To deal with space constraints, set designer takis makes use of every inch with a three-level structure that has six rooms. Toss in sliding screens with projections and the audience is whizzed from a shelter where rickshaw pullers reside to Lee’s residence in Cambridge.

Yet, ingenuity can only go so far.

The actors are visibly hemmed in by whatever remains of downstage and the size of each room. To make matters worse, the major events from Lee at Raffles leading up to his time in Cambridge zipped past at breakneck speed. The ensemble could hardly settle into their roles and it is merely a notch above someone walking across the stage with a flashcard saying “Japanese Occupation” and sounds of bombs going off in the background.

Despite these flaws, this musical scores enough brownie points to warrant more than two hours of your time if you have some to spare.

Adrian Pang’s versatility truly knows no bounds. While he does not adopt every single behavioural tick of Lee Kuan Yew, he exudes Lee’s unmistakable presence when delivering a political speech. With his body tilted at an angle and chest puffed up, he marshals voters to the polling station as he goes head on against his former comrade turned opponent, Lim Chin Siong.

Benjamin Chow’s Lim Chin Siong certainly matches up to Pang’s Lee. Rather than play the radical hothead as described in history textbooks, Chow’s Lim possesses political cunning and daring which makes him a formidable opponent of Lee Kuan Yew. Chow must also be commended for his ability to maintain his Chinese accented English when singing without compromising on his diction.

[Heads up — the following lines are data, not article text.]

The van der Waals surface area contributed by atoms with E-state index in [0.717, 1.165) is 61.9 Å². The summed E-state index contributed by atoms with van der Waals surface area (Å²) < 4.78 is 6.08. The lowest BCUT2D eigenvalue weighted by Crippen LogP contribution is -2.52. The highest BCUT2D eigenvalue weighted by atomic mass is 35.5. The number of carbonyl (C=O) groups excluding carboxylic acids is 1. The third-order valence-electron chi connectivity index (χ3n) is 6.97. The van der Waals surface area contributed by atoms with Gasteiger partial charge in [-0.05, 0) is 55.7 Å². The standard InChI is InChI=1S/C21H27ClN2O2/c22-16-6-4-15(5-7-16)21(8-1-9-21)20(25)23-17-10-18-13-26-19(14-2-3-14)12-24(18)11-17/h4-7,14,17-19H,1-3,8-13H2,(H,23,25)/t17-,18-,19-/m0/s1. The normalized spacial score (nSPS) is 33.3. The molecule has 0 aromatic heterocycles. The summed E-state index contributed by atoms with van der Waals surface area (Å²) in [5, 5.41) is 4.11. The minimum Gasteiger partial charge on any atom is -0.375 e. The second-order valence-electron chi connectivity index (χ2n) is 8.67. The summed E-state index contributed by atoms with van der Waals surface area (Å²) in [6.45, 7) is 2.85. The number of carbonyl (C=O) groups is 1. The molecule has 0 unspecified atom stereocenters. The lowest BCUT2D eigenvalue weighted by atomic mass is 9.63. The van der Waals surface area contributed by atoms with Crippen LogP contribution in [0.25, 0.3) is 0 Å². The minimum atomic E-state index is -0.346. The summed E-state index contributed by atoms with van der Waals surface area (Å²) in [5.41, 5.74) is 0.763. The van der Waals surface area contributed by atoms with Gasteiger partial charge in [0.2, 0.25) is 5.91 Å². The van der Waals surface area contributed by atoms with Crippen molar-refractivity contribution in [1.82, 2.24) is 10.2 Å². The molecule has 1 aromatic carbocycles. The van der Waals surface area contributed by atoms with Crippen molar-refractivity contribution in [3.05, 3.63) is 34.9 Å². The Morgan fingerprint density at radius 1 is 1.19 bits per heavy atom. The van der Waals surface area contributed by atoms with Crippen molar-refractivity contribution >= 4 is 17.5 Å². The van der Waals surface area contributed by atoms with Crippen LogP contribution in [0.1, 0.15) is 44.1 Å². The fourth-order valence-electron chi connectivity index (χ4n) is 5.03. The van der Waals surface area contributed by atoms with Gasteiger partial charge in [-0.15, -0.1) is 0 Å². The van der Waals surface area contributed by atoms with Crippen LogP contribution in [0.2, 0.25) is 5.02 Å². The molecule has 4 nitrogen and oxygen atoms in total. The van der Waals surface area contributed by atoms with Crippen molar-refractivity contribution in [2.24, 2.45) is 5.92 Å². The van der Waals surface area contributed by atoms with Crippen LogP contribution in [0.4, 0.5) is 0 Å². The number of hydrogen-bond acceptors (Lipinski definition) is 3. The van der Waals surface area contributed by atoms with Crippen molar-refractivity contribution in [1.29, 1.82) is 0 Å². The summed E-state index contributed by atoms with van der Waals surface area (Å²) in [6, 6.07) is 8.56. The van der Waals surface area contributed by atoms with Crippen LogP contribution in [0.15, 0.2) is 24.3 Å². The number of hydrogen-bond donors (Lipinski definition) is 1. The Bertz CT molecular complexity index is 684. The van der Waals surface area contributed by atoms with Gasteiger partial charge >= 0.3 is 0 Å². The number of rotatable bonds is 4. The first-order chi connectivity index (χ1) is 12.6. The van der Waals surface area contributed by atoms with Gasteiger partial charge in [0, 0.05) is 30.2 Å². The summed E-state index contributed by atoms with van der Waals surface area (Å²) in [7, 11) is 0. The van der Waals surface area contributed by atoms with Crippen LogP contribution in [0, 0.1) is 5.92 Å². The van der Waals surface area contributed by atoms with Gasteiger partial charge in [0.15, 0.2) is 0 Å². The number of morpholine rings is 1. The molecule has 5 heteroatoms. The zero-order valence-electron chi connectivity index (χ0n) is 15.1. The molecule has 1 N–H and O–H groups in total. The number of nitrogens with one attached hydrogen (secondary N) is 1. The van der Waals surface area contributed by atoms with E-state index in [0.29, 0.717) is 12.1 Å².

Radhi Khalid’s Tunku Abdul Rahman, Malaya’s Prime Minister, is a nice counterpoint to Lee Kuan Yew. Khalid’s gentle cadences as he glides effortlessly through his lines is contrasted with Pang’s pointed attack—an indication of Lee’s no-nonsense approach to politics. While Tunku’s insistence on playing poker rather than discussing politics may be superficially read as insouciance, it is a gentle insistence on the incompatibility of Lee’s egalitarian ideals and Tunku’s racial politics. To discuss it further would unnecessarily sour the already tenuous relationship.

Other notable performers are Sebestian Tan as Teong Koo the optimistic rickshaw puller and Vester Ng as Ng Kai, the naïve and eager union leader of the rickshaw pullers. While Edward Choy (Goh Keng Swee), Dayal Gian Singh (Rajaratnam), and Tan Shou Chen (Toh Chin Chye) gave credible performances in their supporting roles, it is a waste that their characters are not developed further which is an injustice to the legacies of these giants in Singapore history.

Sharon Au as Lee’s wife, Kwa Geok Choo, is clearly doing her best. Unfortunately, her best is not enough as her studied approach and weak singing makes it look as if the decision to cast her is to boost ticket sales by luring her fans to the theatre.